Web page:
It used to be that leadership development was primarily to prepare manager thats oversaw lifetime employees content with their 9-5 until they retired. Inspiring a sense of purpose and mission were nice things to have to increase productivity, but they weren’t essential to retention the way they are now. Leadership development was good to have, but it wasn’t as necessary as it is today.

The Challenge of Middle Management

Given this, it was primarily top level executives who received the most leadership development. It made a lot of sense then, but it does not make sense now. While the old model of work still remains here and there it is far past its prime and is quickly being taken over by disruptors.

Today, with the labor market as tight as it is, top talent has more freedom than ever to leave your organization at any time. On top of this, with new technologies, there are plenty of ways for your most talented employees to find work elsewhere.

It’s not simply a matter of money either. With the professional opportunities available today, people no longer just want a stable source of income — they want a position that offers purpose beyond profit. This means that they want the organizations they work for to have stated purpose and sense of direction. Leadership development has to be focused on delivering this and on the skills needed to elevate relationships.

The “little things” are the solution

So, how is leadership development changing to address the increasing needs middle managers have for guidance and best practices? Well, it has begun to focus on elevating human connections and relationships. At ProHabits, we’ve discovered that the best way to elevate human connections and maximize potential is by leveraging the “little things.” That is, little actions taking only a few moments that make a big impact on you those around you.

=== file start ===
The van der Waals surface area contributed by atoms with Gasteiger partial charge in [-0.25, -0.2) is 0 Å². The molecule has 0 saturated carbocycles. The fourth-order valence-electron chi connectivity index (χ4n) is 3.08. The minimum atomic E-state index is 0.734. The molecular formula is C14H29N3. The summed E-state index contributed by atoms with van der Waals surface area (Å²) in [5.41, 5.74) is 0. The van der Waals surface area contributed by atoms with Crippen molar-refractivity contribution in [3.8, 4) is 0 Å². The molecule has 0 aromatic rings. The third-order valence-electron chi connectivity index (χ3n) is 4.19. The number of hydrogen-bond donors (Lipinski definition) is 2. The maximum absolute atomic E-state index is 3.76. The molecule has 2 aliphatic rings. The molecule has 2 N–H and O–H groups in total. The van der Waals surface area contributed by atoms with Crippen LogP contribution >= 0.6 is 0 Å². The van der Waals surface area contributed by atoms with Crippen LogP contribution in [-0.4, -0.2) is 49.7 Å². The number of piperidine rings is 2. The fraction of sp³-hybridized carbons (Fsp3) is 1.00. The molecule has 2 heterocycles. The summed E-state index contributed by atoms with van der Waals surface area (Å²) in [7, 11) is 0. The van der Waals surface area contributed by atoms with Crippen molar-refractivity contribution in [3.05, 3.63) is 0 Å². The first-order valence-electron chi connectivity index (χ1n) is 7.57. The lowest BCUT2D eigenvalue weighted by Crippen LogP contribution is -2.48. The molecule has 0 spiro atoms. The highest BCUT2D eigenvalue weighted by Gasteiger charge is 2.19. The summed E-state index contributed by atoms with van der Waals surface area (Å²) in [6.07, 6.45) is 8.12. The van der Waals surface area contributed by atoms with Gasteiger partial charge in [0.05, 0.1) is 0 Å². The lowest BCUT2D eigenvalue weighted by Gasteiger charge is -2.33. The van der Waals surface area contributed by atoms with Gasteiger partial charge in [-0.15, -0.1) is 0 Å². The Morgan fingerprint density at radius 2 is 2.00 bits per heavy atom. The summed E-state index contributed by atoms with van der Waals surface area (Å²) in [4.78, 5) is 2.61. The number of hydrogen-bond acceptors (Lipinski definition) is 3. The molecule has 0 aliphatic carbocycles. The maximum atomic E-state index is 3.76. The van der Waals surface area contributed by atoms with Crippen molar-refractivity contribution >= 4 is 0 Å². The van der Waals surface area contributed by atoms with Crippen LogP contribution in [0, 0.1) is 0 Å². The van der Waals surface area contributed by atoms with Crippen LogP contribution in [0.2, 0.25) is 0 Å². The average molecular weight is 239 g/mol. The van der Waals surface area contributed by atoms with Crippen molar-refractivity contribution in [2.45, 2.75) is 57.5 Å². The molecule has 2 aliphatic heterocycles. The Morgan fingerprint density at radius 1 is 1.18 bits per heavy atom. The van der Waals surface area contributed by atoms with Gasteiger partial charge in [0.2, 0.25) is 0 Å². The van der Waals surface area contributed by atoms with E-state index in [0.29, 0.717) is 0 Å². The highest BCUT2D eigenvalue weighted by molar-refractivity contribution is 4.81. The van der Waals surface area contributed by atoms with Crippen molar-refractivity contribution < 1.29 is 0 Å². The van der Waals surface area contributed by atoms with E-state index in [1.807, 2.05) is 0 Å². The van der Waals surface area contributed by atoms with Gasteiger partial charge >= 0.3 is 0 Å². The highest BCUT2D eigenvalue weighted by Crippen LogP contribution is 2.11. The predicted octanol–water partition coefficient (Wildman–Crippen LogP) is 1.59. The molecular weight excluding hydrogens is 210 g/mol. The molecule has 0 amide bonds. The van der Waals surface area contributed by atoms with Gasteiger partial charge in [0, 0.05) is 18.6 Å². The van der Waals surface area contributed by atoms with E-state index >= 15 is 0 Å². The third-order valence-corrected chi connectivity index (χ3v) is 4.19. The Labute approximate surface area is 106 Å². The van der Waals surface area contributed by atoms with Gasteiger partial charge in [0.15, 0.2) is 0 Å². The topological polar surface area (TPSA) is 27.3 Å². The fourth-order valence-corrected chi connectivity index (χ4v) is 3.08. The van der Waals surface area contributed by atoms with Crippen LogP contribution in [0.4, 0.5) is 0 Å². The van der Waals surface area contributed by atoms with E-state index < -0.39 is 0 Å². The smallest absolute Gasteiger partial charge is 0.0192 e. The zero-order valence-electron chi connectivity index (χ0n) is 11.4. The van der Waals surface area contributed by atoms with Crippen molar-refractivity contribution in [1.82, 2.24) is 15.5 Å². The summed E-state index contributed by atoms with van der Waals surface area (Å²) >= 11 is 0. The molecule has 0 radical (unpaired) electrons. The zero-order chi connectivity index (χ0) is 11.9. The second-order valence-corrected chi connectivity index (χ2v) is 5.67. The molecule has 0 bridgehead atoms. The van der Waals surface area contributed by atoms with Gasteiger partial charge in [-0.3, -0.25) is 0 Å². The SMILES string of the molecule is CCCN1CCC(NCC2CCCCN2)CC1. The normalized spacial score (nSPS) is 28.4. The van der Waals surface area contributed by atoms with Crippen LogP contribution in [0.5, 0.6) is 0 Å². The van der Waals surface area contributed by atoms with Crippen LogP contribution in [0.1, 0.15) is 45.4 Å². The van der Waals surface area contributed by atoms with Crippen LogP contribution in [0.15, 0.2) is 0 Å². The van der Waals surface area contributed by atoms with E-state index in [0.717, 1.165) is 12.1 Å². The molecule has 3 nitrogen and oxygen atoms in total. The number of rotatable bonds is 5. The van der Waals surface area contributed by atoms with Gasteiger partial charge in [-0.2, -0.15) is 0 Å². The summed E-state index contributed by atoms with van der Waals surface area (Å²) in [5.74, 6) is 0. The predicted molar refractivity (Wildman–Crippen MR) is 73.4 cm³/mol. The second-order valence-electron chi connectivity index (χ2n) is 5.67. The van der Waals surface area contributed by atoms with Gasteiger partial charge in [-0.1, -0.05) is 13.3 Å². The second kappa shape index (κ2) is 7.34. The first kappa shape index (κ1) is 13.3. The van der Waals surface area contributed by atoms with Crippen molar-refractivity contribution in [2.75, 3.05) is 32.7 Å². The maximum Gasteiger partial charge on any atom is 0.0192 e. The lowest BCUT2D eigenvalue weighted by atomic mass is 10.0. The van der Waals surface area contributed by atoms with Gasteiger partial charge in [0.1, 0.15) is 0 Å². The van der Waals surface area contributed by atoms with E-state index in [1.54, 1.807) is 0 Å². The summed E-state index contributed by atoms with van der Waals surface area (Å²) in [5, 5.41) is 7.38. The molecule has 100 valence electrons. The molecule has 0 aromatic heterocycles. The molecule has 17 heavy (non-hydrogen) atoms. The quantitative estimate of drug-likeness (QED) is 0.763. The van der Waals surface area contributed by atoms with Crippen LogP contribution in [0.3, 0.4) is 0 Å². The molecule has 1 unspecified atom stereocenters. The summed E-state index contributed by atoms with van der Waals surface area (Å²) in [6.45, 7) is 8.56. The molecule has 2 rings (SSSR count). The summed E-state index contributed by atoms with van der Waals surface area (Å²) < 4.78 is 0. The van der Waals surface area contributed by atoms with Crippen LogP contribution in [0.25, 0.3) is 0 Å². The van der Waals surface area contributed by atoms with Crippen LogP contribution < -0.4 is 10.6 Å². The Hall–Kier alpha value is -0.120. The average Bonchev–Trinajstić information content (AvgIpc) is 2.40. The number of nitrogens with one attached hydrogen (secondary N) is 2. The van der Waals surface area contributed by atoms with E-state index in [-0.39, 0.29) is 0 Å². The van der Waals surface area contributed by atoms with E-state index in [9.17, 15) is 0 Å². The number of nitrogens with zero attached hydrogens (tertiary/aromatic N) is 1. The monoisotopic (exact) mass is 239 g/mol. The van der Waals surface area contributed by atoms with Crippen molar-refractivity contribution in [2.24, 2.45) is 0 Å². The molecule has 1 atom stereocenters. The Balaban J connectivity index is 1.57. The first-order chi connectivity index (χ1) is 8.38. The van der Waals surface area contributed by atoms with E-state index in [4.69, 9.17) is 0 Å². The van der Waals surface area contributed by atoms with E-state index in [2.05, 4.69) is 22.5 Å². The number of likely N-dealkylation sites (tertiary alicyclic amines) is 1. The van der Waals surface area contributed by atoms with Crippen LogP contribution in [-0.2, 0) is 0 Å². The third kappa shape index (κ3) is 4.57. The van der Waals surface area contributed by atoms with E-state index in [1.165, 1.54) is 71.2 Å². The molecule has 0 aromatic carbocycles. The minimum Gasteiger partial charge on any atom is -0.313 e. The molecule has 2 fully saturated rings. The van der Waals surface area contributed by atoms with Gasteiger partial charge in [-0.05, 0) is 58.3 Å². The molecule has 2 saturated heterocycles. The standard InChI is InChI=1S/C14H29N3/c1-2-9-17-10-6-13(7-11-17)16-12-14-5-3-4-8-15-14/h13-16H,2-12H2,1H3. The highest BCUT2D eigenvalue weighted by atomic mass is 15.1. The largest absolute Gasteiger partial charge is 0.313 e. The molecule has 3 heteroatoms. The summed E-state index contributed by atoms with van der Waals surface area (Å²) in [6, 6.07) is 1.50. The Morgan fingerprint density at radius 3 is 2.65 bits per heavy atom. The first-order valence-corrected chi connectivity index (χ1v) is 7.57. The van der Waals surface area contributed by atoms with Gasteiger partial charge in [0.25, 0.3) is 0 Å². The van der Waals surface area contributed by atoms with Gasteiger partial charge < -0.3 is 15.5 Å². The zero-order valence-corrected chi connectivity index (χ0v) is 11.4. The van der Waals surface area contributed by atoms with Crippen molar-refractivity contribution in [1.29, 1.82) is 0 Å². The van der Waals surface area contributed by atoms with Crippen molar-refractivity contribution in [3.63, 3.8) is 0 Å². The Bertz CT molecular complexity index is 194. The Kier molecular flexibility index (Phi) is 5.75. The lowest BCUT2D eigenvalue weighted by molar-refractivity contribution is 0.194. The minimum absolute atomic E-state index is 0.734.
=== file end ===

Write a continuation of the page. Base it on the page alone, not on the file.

We’ve come to uncover the best of these little actions from the many discussions we’ve had with leaders at progressive organizations. Things like “recognizing outstanding work in the moment” and having “genuine conversation with your direct reports” are among the ideas we’ve received from these discussions.

The Challenge of Middle Management

All leadership development programs for today need to focus on these little things. Even when leaders feel bogged down in their workloads, these little actions remain vital for effective leadership. What we found most amazing to hear from leaders at organizations is that when they focus on little actions far from feeling they’re just another thing to do they actually help their day along and bring everything into a more positive light.

At ProHabits, we call these little things “MicroActions” and we’ve built a platform to help organizations bring them to scale. By utilizing our platform organizations have found that positive actions have a way of cascading throughout their teams and break down barriers.

At ProHabits, we’re leading the charge in developing the technology to leverage desired behaviors. Click here to find out more about our platform and to begin transforming your organization.

John Paul